Jeep JK Wrangler Rear Brake Pad Replacement


I have been able to get as much as 36,000 miles out of my Jeep JK Wrangler’s rear brake pads but it’s not uncommon to burn through them in as little as 15,000 miles. While I’m sure some of this can be attributed to driving style, a lot of it is also the result of an over active ESP/BAS system. Whatever the case might be, it’s a good idea to give them a look every other tire rotation and have them serviced as needed. Fortunately, this is a job that can be done with a minimal amount of tools or mechanical know how and this write-up will show you what you need to do.

Jeep JK Wrangler Rear Brake Pad Replacement

38 Comments so far

  1. ERRIK sOOTS February 5th, 2009 5:00 pm

    I have 50k on my orginal set still look good and work good!

  2. saginawmike February 5th, 2009 6:50 pm

    Nice write-up. I would like to add a few small details.
    Wear safety glasses when using any tool.
    A small chisle makes quick work of those retaining clips.
    If your rotors are at all questionable replace them. Don’t ever get them them turned. It’s not worth it. 50% of the time they are going to warp after a short time and cause the brakes to pulse. The severe heat generated by braking work hardens the iron causing hard spots. Most machinists at auto parts stores wont catch it. New rotors will only cost about twice the cost of turning. I usually do nothing to the rotors the first pad change and then replace the rotors the next change.

  3. Phishjeep February 5th, 2009 11:32 pm

    Thanks for another great writeup! Are Front brakes the same basic idea? Do you have a writeup planned for the fronts as well?

  4. wayoflife February 6th, 2009 12:24 am

    50k and still looking good? that’s amazing but more of what i would have expected. i suppose my 37’s aren’t helping anything :)

    saginawmike, thanks for the additions as they are good ones.

    phishjeep, yes, the fronts are more or less the same and i will do a write-up for them as soon as the need arises.

  5. [...] Jeep JK Wrangler Maintenance Rear Brake Pad Replacement Write-Up [...]

  6. Richard Wolf April 15th, 2009 4:50 pm

    I have a 2001 Grand Cherokee with close to 70K on the rear brakes. I’ve been doing disc brakes since about 1972 and this is the first time that I’ve run into a locktite type compound on the bolts holding the calipers. A half inch electric torque wrench would not brake it loose. I had to find my pneumatic.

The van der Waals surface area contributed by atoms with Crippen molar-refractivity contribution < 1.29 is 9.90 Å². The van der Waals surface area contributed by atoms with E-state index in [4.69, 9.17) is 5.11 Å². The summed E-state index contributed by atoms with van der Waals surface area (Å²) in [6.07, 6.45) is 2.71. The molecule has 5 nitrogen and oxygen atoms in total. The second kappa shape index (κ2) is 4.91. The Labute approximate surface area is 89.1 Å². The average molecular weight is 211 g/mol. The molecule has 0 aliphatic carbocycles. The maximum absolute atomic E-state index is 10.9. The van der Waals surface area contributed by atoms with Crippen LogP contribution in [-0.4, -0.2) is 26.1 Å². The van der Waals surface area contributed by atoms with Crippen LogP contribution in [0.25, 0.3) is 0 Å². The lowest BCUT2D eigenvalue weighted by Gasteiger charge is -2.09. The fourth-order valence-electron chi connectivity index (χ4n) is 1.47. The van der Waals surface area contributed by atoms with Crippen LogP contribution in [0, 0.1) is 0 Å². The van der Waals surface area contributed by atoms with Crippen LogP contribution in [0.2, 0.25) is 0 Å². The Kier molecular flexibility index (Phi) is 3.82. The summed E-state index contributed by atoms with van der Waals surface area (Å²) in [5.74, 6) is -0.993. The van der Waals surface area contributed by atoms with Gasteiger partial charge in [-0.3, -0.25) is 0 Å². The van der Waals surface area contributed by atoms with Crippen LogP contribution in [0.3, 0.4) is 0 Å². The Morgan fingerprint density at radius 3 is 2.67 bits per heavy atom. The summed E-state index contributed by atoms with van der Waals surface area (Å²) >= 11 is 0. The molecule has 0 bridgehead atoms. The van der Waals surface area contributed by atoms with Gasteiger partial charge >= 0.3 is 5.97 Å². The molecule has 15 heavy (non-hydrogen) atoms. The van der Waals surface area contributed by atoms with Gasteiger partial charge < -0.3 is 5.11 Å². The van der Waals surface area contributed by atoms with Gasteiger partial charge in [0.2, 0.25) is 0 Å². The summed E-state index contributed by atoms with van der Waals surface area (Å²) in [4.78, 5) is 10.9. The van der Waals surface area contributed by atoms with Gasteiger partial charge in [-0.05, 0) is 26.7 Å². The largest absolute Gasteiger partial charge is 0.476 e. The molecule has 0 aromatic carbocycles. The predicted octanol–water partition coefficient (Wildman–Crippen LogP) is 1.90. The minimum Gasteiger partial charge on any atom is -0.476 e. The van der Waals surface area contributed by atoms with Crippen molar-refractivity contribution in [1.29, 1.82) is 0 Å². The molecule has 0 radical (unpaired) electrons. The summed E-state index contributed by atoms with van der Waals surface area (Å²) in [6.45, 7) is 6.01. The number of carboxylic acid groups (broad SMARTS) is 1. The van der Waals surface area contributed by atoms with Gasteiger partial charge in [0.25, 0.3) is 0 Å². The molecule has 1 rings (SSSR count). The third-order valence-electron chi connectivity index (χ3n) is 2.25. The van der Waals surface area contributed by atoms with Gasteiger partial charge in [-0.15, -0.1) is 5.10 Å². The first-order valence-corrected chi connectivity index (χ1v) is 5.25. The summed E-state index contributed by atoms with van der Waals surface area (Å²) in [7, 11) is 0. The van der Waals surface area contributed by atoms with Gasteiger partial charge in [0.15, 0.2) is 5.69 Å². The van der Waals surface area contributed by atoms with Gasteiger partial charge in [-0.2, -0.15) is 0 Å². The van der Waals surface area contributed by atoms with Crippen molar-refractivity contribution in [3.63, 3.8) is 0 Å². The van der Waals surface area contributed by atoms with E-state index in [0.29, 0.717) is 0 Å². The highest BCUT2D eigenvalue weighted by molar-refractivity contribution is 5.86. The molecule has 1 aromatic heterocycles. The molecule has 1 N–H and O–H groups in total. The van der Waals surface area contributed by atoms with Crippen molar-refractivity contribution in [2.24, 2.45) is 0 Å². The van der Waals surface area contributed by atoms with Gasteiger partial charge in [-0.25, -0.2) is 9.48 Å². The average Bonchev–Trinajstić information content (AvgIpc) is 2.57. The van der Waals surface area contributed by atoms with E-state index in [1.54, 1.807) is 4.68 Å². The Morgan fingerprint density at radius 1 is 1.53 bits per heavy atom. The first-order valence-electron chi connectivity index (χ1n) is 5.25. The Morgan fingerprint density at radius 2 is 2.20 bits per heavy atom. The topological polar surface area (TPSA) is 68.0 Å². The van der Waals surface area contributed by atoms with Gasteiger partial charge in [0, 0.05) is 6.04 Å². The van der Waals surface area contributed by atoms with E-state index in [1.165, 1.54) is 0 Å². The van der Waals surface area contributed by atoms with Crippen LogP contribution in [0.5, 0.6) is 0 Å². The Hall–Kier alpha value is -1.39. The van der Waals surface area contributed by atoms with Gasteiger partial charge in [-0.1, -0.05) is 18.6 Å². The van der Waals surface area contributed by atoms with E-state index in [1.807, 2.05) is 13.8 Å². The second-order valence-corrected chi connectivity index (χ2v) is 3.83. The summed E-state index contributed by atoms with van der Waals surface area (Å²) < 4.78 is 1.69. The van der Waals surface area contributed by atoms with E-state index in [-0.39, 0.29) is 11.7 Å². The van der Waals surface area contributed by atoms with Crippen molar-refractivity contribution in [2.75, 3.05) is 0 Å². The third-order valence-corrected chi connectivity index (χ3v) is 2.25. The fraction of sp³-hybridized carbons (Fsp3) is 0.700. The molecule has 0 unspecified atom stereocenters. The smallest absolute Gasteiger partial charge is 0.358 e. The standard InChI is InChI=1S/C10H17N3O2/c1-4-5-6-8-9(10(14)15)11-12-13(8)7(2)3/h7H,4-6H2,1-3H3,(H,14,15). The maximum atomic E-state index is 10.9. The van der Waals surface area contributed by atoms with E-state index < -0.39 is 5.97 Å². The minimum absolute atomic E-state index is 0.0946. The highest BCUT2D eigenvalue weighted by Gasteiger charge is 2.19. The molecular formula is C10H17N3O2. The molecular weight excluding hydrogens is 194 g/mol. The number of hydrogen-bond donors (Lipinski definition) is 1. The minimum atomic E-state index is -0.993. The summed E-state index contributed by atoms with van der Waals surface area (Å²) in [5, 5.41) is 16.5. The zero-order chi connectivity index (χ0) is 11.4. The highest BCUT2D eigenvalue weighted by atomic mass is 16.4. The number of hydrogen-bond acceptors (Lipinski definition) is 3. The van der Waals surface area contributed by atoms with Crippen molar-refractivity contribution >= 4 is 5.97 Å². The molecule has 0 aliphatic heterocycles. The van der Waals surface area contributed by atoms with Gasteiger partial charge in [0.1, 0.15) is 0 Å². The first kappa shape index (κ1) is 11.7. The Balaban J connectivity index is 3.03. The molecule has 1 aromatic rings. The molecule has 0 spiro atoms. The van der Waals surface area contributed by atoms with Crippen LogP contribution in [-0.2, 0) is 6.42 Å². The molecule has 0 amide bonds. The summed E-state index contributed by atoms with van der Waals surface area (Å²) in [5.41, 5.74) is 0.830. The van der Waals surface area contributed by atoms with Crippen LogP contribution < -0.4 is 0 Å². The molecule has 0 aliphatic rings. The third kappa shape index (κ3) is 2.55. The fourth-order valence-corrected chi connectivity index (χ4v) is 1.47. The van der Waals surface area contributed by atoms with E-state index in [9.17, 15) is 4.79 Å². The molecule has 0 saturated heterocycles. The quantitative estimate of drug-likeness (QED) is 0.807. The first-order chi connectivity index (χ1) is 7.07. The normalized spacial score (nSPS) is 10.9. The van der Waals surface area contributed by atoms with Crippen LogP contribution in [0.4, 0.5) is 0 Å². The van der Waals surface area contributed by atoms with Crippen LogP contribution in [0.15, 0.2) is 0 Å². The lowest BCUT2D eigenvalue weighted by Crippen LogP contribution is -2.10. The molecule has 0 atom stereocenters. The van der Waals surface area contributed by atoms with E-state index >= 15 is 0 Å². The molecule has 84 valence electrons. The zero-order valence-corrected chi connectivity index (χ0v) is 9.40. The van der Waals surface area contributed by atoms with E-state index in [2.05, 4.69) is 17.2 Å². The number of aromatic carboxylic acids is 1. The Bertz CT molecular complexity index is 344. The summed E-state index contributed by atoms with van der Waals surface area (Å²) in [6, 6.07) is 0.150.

7. Berg May 2nd, 2009 10:50 pm

    Be sure not to loose the origial retaining clips. My new pads didn’t come with them. Also I had to grind just a small bevel on one outer pad’s mounting tab in order for it to fit in place. Some manufacturers just seen to be a little out of tolerance at times.

  8. Matt May 17th, 2009 8:52 pm

    Thanks for the great write-ups. Will this process apply to the front brakes as well? I dont see a seperate write-up but assume its pretty much the same.

  9. wayoflife May 20th, 2009 9:51 am

    yes, the proceedure is pretty much the same.

  10. trick50 June 7th, 2009 3:08 am

    Thanks for the great write up. I would however like to point out something that I think makes it alot easier for those that are simply replacing the pads (as I just did).

    It is not necessary to remove the big 18mm bolts that hold the Caliper bracket to the axel to change the pads. You can simply remove the smaller bolts one on the top and one on the bottom (outermost I believe I used a 13mm or a 12mm socket).

    Once you remove those two bolts you can simply slide the caliper off the rotor (leaving the bracket in place). Then you just slide the pads right out, replace the retaining clips (if they were supplied in my case they weren’t).

    With pads removed compress the caliper using the same method described above (using the old pad and a c-clamp) however it appeared as if you had a tight fit to get that clamp in there, this way any old clamp will do as long as it’s big enough…in fact I couldn’t find the right clamp so I used one of those plastic squeeze clamps that are typically used for woodworking)

    Slide your new pads into the bracket (still attacked to the axel) slide them all the way so they are touching the rotor.

    Place the caliper back into the bracket over the pads. At first you will not be able to just slide it on because the bolt holes on the bracket (the mounting points for the caliper to the bracket top and bottom) are spring loaded and now extended all the way out. Simply push them in one at a time and line the caliper up to the mounting points.

    The reason why I suggest this method for those whom are simply replacing pads is that it is often seen and is typical that from the factory the bracket bolts can be overtightend (18mm bolts removed in this DIY) and can be difficult to remove and also you are working with big short bolts and a now much heavier part to hold in place while trying to re-install thus increasing the likelyhood of cross threading.

    Also the 13mm caliper bolts that I am suggesting to remove to replace the pads are lubricated slightly, and past the threads and where the spring is, there is a rubber sleeve around it which serves obviously as a protective covering for the spring while allowing flex but also to keep moisture in that sleeve which will allow for easy heat dissipation (hence easy bolt removal).